Physician Walter Freeman performed approximately 10% of all US lobotomies during his medical career (El-Hai 2005). Although the procedure was widely used, it swiftly fell out of favor when the FDA approved the first antipsychotic drug in 1954. […]

In this paper, we propose the lobotomy’s popularity and longevity in the US was the result of the incentives generated by the institutional structure of mental health provision. Primarily, we note that funding for public mental hospitals and asylums were provided by state and federal governments on a very low per capita basis. This served to constrained revenues. Lobotomized patients were easier to manage (their brain damage often made them docile), and the procedure was comparatively cheaper than other treatment methods. These factors, in conjunction with little incentive to effectively treat patients provided by bureaucratic oversight, motivated physicians to perform cost and conflict minimizing treatment.


In contrast, physicians operating in private mental hospitals and asylums were funded by the patients, their caregivers, or through philanthropic donations. […] [L]obotomy was less used in private mental hospitals.

{ North Dakota State University Public Choice & Private Enterprise Research Paper Series | Continue reading }

acrylic, oil, oilstick and paper collage on three hinged wooden panels { Jean-Michel Basquiat, Self-Portrait, 1981 }

that bomb shit burning, we smoking

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{ Caper magazine, May 1959 | Enlarge }

Or for royal, Am for Mail

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a non-comprehensive list of the ways your sleep deprivation is personally harming you:

Your overall cognitive performance — particularly your visual attention and ability to form memories — deteriorates. (More colloquially, this is that “brain fog” we all experience after a late night.)

Your ability to learn new information is impaired, both by sleep deprivation before you learn new information and afterward.

You’re less likely to correctly read facial expressions, even interpreting some expressions — even neutral ones — as threatening.

You’re likely to be more cranky and react worse when presented with obstacles.

Beyond your severely impaired mental abilities, your body is affected,

too: A lack of adequate sleep can contribute to weight gain, puts you at a higher risk of diabetes and heart disease, and makes you far less resistant to the common cold. […]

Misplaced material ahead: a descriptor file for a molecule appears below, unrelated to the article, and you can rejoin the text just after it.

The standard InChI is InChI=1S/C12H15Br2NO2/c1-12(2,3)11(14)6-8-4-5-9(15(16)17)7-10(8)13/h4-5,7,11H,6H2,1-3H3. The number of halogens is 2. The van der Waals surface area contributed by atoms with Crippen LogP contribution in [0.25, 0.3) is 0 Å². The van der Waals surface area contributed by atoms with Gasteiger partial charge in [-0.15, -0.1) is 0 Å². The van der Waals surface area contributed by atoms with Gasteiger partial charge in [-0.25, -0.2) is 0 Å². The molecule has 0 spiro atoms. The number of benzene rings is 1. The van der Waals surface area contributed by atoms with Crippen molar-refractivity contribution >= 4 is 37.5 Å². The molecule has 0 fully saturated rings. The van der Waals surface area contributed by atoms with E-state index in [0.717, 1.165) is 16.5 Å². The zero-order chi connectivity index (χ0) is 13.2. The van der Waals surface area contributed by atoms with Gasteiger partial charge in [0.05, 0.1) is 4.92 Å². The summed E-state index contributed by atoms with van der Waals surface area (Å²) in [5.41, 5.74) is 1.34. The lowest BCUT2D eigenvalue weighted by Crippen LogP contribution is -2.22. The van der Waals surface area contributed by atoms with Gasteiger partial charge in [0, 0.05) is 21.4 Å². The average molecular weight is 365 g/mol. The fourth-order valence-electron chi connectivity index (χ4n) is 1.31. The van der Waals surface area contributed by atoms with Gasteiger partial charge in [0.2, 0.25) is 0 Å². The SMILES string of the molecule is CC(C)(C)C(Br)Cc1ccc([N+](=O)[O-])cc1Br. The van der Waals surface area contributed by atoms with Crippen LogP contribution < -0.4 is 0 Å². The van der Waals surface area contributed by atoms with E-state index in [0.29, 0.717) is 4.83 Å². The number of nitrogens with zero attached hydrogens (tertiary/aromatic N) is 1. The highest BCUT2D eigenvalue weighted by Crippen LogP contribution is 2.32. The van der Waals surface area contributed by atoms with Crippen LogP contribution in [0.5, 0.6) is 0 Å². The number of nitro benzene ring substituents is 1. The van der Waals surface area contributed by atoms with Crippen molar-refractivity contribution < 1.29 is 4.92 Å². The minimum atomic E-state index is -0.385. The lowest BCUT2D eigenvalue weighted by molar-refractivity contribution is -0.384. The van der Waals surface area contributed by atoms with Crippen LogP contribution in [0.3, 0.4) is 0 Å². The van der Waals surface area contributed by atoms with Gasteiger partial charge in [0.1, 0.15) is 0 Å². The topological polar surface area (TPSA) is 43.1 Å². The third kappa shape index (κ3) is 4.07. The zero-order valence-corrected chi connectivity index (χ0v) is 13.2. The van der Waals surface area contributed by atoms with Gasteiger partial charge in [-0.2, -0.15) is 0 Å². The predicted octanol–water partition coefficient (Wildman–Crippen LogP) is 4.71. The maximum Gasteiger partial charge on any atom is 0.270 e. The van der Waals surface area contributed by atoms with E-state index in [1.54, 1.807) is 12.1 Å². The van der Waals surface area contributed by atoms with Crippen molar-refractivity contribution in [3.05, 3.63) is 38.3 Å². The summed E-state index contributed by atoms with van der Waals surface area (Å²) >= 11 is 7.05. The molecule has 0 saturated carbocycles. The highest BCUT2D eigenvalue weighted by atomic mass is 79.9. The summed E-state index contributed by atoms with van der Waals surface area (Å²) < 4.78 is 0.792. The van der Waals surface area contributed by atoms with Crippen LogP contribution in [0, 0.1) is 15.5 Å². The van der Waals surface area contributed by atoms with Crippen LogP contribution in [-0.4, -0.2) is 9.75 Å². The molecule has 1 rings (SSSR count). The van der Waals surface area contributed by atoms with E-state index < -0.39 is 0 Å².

So what are we to do? […]

First, learn how much sleep you need […] the gold standard of eight hours per night might not be right for you […] The only real guideline is to get as much sleep as you need to feel refreshed and energized the next day, and then do that every single night. […]

Fall asleep and wake up at the same time every day (including weekends) […] And don’t forget to keep your bedroom cool.

{ NY Times | Continue reading }

photo { Brooke Shields photographed by Richard Avedon, New York, January 26, 1988 }

related { Zzzz Poster }

Light travels faster than sound, this is why some people appear bright until they speak

Case of Tetanus, in Which a Large Quantity of the Tincture of Opium Was Administered by Mistake (1819)

On the Cure of Tetanus by Opium and the Warm Bath (1812)

{ PubMed }

‘Grace Jones came by in her macho outfit with a big raving beauty Swedish guy, like 6′6″. He had such a weak handshake, really wimpy.’ –Andy Warhol

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A survey was performed to determine the frequency of unrecognized repetitive licking of fingers while reviewing hospital charts by various healthcare professionals who, by this habit, may be putting themselves at risk of acquiring a nosocomial infection. Nine of 14 charts demonstrated the presence of Staphylococci aureus, cultures obtained from three of nine charts grew methicillin-resistant S. aureus, and six grew methicillin-susceptible S. aureus. Of the 50 healthcare professionals surveyed, five (10%) admitted to habitual repetitive licking of fingers while reviewing charts. In addition, 30 (60%) of those surveyed had observed other professionals doing so. Forty-seven (94%) acknowledged that they did not routinely wash their hands after reviewing the charts, potentially placing themselves at risk of acquiring a nosocomial infection. As an immediate consequence of this study, staff members have been encouraged to wash their hands before and after reviewing a patient’s chart.

{ American Journal of Physical Medicine & Rehabilitation }

photo { Lisa Taylor photographed by Francesco Scavullo, Vogue, January 1975 }